As an attorney advocating on behalf of parents, as a former speech pathologist who worked on special education teams for 20 years, and as a past instructor of a university-level class on “The Exceptional Child and the Family,” I have a variety of experiences with special education.
I currently represent parents who are in disputes with their child’s school, so it can be argued that my experiences are the worst subset of special education realities. Yet what I have seen happens far too often, regardless of whether it is the norm or the exception.
I believe it is important that teachers and administrators have a better understanding of the view from the other side of the desk, so to speak. Here are some suggestions for school staff working with the family members of special education students:
Don’t label parents and put them in a lose-lose situation.
School personnel often treat parents in a schizophrenic manner. If the parent demonstrates too much interest in their child and challenges school staff about specific incidents or their child’s lack of progress, the parents are often labeled as “overprotective,” “unrealistic,” or, in the worst cases, “crazy,” “liars,” and “troublemakers.”
On the other hand, if a parent doesn’t show enough interest or, heaven forbid, does not show up for an IEP meeting, that parent is often branded as “uncaring, “uncooperative,” or “incompetent.” (An IEP, or Individualized Education Plan, is required by law to be written for every child receiving special education services.)
In my experience, very few parents fall into either category. As professionals, teachers and administrators are obligated to try to understand why parents might be behaving in a particular way. Instead, too often parents are conveniently labeled.
Accept parents as real partners in providing education to their students/children.
Above all, recognize that parents really do know their child better than anyone else, even if that parent is unschooled in educational methodology and jargon. The best gift to a child is to help that child’s parent be a better observer of their child’s behaviors and to foster the parent’s input into their child’s academic program.
Rarely do I hear questions posed to parents such as, “What do you think we should be working on with your child?” What are your biggest concerns regarding your child’s school program?” “Have you seen your child (insert behavior) at home?” “What do you think leads to that behavior?” “What is the best way for us to get in touch with you?” “When is the best time for us to get together?”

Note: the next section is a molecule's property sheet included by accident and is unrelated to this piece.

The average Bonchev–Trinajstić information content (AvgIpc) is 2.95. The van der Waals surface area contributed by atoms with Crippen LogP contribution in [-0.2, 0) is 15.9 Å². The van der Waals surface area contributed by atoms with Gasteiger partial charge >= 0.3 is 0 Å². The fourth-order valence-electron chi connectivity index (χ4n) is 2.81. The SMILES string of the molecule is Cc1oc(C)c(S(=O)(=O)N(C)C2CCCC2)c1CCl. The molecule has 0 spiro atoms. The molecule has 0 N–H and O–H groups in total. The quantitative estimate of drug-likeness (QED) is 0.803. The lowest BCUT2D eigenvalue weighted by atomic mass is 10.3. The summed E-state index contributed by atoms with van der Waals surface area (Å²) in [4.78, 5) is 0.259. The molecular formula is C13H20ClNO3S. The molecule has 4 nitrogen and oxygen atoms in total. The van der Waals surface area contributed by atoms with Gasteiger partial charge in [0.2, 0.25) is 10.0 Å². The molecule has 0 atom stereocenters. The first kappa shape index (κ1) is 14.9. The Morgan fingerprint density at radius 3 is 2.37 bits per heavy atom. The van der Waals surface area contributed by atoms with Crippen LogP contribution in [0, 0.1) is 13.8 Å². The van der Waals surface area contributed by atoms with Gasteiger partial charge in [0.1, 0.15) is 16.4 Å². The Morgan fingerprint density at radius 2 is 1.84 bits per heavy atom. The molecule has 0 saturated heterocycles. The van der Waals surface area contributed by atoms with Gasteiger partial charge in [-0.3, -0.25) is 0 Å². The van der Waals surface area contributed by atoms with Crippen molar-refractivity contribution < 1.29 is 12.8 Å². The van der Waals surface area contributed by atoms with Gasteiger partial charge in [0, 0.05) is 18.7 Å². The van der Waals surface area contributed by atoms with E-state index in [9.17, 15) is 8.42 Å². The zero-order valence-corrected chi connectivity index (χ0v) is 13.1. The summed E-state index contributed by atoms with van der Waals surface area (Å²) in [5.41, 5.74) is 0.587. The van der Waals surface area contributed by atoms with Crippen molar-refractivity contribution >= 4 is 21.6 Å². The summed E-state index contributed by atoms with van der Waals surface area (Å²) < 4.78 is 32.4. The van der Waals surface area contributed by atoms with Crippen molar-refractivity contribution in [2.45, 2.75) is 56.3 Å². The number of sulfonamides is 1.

Make the IEP meeting more parent-friendly, and allow parents to disagree.
In too many cases, parents receive a computerized notice about the IEP meeting. The actual IEP meeting is often filled with educational jargon that is difficult for many teachers, let alone parents, to understand. Even the most astute and self-confident parents can be overwhelmed by the inch-thick IEP documents and the number of professionals around the table. Given the alienating atmosphere at many IEP meetings, it is understandable that parents have difficulty formulating questions or offering suggestions.
And when parents do offer suggestions or feedback, too often their views are dismissed.
Teachers are allowed to disagree on teaching styles and techniques, and I know for a fact that discussions in the teacher’s lounge can get quite heated. Yet many times, parents are not allowed to disagree and are lumped into one group. The basic message: Do it like “we the experts” tell you to do it.
In IEP meetings, examine your underlying assumptions and messages conveyed by body language, tone of voice, and even seating arrangements.
I’ll never forget the time I came to an IEP meeting to help the parent of a 10-year-old who had a complicated set of learning disabilities due to lead poisoning as a toddler. The mother was a single parent with four other elementary children in her care; not all were her biological children. Team members made incredible assumptions about the mother’s situation, and one actually said at a later meeting when the parent wasn’t present, “If she is going to have these children, she had better be able to take care of them.”
At the meeting, no one took the time to explain the process. Introductions were made quickly. One person typed on a computer, never explaining why. The mother and I were forced to sit on small children’s-sized chairs while others on the team were on adult-sized chairs.
At one point, I was told that there were limited services at the school for this child and if he behaved badly, he just had to go home. The mom was told that her son wasn’t the only child in the school that needed attention.
Needless to say, it was not a good situation. Ultimately, I helped get the child placed at another school.
For that 10-year-old, the transfer was a good thing. But to this day, I worry about the other special education students, especially those who did not have a lawyer helping to advocate for them, and how they were treated at the school.